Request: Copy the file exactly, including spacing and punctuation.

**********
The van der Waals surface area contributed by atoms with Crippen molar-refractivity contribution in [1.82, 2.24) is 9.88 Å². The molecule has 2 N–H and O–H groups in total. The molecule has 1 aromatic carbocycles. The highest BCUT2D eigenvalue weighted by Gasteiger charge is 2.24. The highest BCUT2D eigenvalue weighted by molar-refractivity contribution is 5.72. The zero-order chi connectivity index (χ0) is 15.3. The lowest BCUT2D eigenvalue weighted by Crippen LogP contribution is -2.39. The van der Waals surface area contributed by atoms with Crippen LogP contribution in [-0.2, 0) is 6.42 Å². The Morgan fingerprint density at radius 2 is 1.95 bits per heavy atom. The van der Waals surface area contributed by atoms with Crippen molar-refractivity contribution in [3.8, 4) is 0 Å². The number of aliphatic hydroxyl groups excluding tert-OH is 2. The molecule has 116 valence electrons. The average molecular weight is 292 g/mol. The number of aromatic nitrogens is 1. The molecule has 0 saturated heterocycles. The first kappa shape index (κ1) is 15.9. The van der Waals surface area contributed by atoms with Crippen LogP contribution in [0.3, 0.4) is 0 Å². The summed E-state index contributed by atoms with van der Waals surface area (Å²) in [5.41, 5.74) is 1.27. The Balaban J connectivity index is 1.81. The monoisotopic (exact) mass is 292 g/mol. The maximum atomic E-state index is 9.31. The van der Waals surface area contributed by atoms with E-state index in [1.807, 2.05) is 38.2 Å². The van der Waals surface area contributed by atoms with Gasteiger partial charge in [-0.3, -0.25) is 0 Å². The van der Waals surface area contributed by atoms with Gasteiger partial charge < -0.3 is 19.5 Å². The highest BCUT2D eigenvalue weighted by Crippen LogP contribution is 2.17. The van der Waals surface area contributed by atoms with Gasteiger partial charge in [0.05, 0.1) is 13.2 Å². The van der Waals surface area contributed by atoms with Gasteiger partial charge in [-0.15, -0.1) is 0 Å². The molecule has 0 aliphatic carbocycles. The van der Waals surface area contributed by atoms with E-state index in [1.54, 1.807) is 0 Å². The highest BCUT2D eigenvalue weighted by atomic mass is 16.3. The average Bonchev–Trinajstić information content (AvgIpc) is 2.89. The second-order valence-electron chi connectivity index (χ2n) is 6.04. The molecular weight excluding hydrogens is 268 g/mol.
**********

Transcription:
The van der Waals surface area contributed by atoms with Crippen molar-refractivity contribution in [1.82, 2.24) is 9.88 Å². The molecule has 2 N–H and O–H groups in total. The molecule has 1 aromatic carbocycles. The highest BCUT2D eigenvalue weighted by Gasteiger charge is 2.24. The highest BCUT2D eigenvalue weighted by molar-refractivity contribution is 5.72. The zero-order chi connectivity index (χ0) is 15.3. The lowest BCUT2D eigenvalue weighted by Crippen LogP contribution is -2.39. The van der Waals surface area contributed by atoms with Crippen LogP contribution in [-0.2, 0) is 6.42 Å². The Morgan fingerprint density at radius 2 is 1.95 bits per heavy atom. The van der Waals surface area contributed by atoms with Crippen molar-refractivity contribution in [3.8, 4) is 0 Å². The number of aliphatic hydroxyl groups excluding tert-OH is 2. The molecule has 116 valence electrons. The average molecular weight is 292 g/mol. The number of aromatic nitrogens is 1. The molecule has 0 saturated heterocycles. The first kappa shape index (κ1) is 15.9. The van der Waals surface area contributed by atoms with Crippen LogP contribution in [0.3, 0.4) is 0 Å². The summed E-state index contributed by atoms with van der Waals surface area (Å²) in [5.41, 5.74) is 1.27. The Balaban J connectivity index is 1.81. The monoisotopic (exact) mass is 292 g/mol. The maximum atomic E-state index is 9.31. The van der Waals surface area contributed by atoms with E-state index in [1.807, 2.05) is 38.2 Å². The van der Waals surface area contributed by atoms with Gasteiger partial charge in [-0.3, -0.25) is 0 Å². The van der Waals surface area contributed by atoms with Gasteiger partial charge < -0.3 is 19.5 Å². The highest BCUT2D eigenvalue weighted by Crippen LogP contribution is 2.17. The van der Waals surface area contributed by atoms with Gasteiger partial charge in [0.05, 0.1) is 13.2 Å². The van der Waals surface area contributed by atoms with Gasteiger partial charge in [-0.15, -0.1) is 0 Å². The molecule has 0 aliphatic carbocycles. The van der Waals surface area contributed by atoms with E-state index in [1.54, 1.807) is 0 Å². The highest BCUT2D eigenvalue weighted by atomic mass is 16.3. The average Bonchev–Trinajstić information content (AvgIpc) is 2.89. The second-order valence-electron chi connectivity index (χ2n) is 6.04. The molecular weight excluding hydrogens is 268 g/mol.